Causes of Chest Pain or Discomfort

We can divide the causes of chest pain into two major categories: those caused by cardiac issues, and those caused by other, non-cardiac issues.

Causes of cardiac chest discomfort (pain)

Myocardial Ischemia and Injury (oxygen supply to heart not sufficient to meet metabolic demands of myocardium) – coronary artery disease (CAD) – manifested as angina or myocardial infarction

Risk factors for CAD:

  • Advancing age (males over 45 or females over 55 or premature menopause without estrogen replacement),
  • Cigarette smoking,
  • Diabetes Mellitus,
  • Hypertension,
  • Elevated low-density lipoprotein cholesterol (LDL-C),
  • Low high-density lipoprotein cholesterol (HDL-C),
  • Premature family history of CAD (for males who are over 55 or females who are over 65 and who are first degree relatives of CAD patients), and
  • On initial examination:
    • Angina description,
    • Prior myocardial infarction,
    • Sex (male)
    • Above major risk factors

  1. Angina Pectoris:
    Canadian Cardiovascular Society Classification of Angina
    • Class I – Angina occurs only with strenuous exercise.
    • Class II – Angina occurs with moderate activity such as:
      • Walking quickly,
      • Climbing stairs,
      • Walking uphill, or
      • Walking at a normal pace more then 2 blocks or more than 1 flight of stairs
    • Class III – Angina occurs with mild activity such as climbing 1 fight of stairs or walking level for 1 to 2 blocks.
    • Class IV – Angina occurs with any physical activity and may be present at rest.

    See also: Types of Angina

  2. Other Cardiac Causes of Chest Pain or Discomfort

    1. Acute Pericarditis

    2. Valvular Heart Disease

    3. Aortic Disease

Non-cardiac causes of chest pain

Definition – chest pain that is due to causes other than heart disease and often referred to as atypical chest pain.

Significant because the cardiac chest pain in women and diabetics may not be classic angina pectoris and may mimic non-cardiac chest pain


  1. Chest wall disorders:
    1. Musculoskeletal
      • Costochondral – Costosternal
        • Exercise or movement induced chest pain.
        • Injury
        • Inflammation
        • Tietze’s syndrome
          1. Pain over musculoskeletal area of anterior chest, especially over the costochondral junctions that are red, swollen, warm and tender
          2. Pain is fleeting and sharp
      • Rib Fracture:
        • Direct trauma
        • Cough.
        • Malignancy
      • Intercostal or pectoral muscle strain – exercise

    2. Nerve Pain
      • Herpes Zoster in the pre-eruptive stage
      • Post-viral or viral neuritis
      • Referred nerve root pain from compression or irritation of cervical or thoracic nerve roots

  2. Pleuritic Pain (sharp or cutting secondary to coughing) is due to inflammation of the pleura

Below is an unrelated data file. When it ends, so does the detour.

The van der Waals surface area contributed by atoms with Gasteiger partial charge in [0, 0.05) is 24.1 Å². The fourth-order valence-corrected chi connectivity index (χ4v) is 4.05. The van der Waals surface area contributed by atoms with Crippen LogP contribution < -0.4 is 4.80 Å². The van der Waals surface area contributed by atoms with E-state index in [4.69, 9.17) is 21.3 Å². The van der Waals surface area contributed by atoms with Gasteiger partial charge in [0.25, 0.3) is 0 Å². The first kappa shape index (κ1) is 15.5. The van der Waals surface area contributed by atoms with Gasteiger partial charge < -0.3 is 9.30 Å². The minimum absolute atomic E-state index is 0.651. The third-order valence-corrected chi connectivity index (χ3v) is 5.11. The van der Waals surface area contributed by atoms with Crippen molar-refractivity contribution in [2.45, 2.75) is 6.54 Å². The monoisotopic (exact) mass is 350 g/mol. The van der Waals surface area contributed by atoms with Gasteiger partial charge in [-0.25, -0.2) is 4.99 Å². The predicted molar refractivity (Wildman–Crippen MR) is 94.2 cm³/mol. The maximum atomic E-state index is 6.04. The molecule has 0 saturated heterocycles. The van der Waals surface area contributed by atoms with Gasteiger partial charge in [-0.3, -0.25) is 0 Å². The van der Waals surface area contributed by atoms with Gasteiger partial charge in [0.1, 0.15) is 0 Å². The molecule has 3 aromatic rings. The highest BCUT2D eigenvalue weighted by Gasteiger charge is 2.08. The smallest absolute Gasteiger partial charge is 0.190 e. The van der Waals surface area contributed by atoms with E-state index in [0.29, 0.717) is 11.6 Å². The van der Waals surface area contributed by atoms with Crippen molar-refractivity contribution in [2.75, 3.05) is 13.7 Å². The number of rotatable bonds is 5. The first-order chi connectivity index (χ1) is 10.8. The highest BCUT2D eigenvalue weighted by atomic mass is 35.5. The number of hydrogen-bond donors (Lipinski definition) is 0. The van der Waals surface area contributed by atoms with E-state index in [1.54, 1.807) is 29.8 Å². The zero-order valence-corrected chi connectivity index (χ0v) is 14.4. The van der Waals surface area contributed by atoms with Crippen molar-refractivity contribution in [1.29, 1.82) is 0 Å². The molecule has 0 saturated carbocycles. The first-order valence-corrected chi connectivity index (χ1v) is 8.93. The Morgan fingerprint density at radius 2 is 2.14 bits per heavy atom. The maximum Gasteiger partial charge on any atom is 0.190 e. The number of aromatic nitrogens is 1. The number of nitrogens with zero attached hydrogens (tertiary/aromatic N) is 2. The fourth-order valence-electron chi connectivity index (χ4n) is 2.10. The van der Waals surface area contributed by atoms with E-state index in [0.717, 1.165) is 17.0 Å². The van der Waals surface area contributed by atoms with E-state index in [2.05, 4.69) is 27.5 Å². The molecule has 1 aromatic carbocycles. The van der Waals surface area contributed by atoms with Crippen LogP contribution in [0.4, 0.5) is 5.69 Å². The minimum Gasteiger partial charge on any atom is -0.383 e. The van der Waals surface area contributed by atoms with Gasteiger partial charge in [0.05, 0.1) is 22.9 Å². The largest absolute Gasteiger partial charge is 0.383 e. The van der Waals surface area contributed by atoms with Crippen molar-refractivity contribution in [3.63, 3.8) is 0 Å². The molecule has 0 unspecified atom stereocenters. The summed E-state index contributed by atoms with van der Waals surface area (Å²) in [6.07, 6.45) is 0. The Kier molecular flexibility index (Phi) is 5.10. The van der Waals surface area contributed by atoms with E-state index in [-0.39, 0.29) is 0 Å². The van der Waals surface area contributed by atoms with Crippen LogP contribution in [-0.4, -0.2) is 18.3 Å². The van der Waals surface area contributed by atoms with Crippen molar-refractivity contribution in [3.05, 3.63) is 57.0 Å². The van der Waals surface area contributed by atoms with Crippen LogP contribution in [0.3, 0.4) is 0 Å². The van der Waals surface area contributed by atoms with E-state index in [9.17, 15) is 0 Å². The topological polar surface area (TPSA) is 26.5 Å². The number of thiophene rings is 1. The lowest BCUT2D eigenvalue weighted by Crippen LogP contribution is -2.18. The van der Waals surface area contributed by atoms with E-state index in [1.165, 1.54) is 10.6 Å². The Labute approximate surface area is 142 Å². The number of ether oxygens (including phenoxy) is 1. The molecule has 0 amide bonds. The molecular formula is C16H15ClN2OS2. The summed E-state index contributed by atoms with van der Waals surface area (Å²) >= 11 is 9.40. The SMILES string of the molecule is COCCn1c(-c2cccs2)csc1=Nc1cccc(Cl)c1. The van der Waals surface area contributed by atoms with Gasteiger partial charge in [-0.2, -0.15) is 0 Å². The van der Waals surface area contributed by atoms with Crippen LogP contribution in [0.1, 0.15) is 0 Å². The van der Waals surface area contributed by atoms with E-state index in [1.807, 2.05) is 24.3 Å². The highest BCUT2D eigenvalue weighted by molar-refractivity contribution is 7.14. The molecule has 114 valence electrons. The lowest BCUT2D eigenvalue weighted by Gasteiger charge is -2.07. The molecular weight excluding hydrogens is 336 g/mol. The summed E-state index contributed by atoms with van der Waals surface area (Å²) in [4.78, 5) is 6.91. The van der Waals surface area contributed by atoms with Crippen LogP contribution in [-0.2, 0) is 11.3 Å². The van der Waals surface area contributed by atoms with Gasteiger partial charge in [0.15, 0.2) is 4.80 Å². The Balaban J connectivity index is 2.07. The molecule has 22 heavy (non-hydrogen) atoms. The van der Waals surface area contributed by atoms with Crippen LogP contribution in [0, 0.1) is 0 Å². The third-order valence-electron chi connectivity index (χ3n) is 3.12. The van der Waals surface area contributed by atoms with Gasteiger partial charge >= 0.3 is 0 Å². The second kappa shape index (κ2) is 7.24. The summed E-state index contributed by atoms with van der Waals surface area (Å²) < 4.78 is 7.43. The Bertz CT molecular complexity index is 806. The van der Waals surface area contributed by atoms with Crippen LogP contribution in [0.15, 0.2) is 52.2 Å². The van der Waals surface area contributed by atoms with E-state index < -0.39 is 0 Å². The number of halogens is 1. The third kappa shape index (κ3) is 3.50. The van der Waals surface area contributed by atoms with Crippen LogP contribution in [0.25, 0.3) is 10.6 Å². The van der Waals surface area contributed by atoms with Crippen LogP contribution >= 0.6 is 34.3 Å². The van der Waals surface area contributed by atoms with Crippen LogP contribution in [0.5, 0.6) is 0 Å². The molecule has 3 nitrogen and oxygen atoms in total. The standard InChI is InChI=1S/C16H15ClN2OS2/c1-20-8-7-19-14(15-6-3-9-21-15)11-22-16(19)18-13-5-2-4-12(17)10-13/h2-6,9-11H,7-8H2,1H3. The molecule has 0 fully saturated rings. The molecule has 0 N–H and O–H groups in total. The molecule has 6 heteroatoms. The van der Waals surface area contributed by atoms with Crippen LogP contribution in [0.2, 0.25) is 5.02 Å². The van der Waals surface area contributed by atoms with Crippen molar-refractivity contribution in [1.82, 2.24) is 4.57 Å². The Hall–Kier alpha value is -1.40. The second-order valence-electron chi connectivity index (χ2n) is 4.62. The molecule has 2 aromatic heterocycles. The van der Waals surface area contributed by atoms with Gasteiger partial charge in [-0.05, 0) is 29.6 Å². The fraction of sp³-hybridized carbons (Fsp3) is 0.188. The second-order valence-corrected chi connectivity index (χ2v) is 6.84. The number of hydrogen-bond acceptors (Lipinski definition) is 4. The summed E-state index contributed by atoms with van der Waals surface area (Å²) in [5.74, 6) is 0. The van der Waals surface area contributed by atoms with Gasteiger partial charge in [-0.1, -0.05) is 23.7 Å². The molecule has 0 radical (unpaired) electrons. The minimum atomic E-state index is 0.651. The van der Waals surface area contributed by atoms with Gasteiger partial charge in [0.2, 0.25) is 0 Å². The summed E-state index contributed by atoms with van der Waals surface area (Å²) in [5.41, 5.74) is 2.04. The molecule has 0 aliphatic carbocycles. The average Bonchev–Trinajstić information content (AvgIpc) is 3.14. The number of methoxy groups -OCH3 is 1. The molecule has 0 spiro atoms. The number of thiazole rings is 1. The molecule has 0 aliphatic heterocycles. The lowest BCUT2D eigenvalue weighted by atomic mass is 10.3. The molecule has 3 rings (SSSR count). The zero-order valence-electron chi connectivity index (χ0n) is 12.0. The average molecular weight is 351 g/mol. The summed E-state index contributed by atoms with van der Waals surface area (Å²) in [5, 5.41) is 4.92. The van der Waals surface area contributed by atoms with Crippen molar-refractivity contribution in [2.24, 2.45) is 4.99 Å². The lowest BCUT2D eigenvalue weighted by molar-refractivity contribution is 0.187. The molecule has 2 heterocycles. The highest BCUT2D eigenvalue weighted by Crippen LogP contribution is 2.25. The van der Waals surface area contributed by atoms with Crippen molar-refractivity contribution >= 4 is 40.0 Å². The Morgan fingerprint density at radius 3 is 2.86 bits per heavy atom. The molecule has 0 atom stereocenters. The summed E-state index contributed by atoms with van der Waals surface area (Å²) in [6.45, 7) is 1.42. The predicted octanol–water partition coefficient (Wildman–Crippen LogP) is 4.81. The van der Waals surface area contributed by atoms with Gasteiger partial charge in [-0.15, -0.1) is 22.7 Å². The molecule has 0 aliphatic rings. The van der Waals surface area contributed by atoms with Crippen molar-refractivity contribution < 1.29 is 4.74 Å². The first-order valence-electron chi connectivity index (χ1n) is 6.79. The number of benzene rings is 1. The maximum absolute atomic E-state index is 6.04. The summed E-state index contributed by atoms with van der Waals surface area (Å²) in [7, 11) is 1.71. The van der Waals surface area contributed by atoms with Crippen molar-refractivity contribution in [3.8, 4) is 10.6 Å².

• Viral pleuritis due to Coxsackie B or pleurodynia
    • Pneumonia with pleural inflammation (knifelike pain exacerbated by inspiration or coughing)
    • Pulmonary infarction in a minority of pulmonary embolism cases
    • Connective tissue disease – Rheumatoid Arthritis (RA), Systemic Lupus Erythematosus (SLE) - especially in lupus
    • Cancer involving the pleura – heavy or dragging sensation
    • Pneumonthorax

  3. Esophageal Pain
    • Gastroesophageal Reflux Disease (GERD)
      • Variable symptoms
      • Most frequent symptoms:
        1. Heartburn
        2. Acid regurgitation
        3. Dysphagia
        4. Pain worsened by alcohol, aspirin or some foods and by lying down.
        5. Pain relieved by antacids.

    • Esophageal spasm
      • Squeezing pain
      • Hard to diagnose

    • Esophageal injury
      • Mallory-Weiss tear – due to severe retching and vomiting

  4. Peptic Ulcer Disease
    • Abdominal pain
    • Often 60 to 90 minutes after meals.
    • Increased appetite or anorexia
    • Weight loss
    • Nausea and vomiting
    • Heartburn
    • Food intolerance
    • Bloating and belching.
    • Upper GI bleeding

  5. Cholecystitis with gallstones
    • Occasional chest pain.
    • Symptoms:
      • None, or
      • Biliary colic (prolonged periods of right upper quadrant (RUQ) pain or epigastric pain that frequently radiates to right shoulder and may be associated with nausea and vomiting

  6. Pancreatitis
    • Abdominal pain
    • Occasional chest pain
    • Patient is often an alcoholic

  7. Emotional and Psychiatric Conditions – pain is often variable (visceral tightness that lasts more than 30 minutes or is fleeting, sharp or localized),and clues as to origin are depression, prior panic attacks, somatization, agoraphobia.

See also: Palpitations

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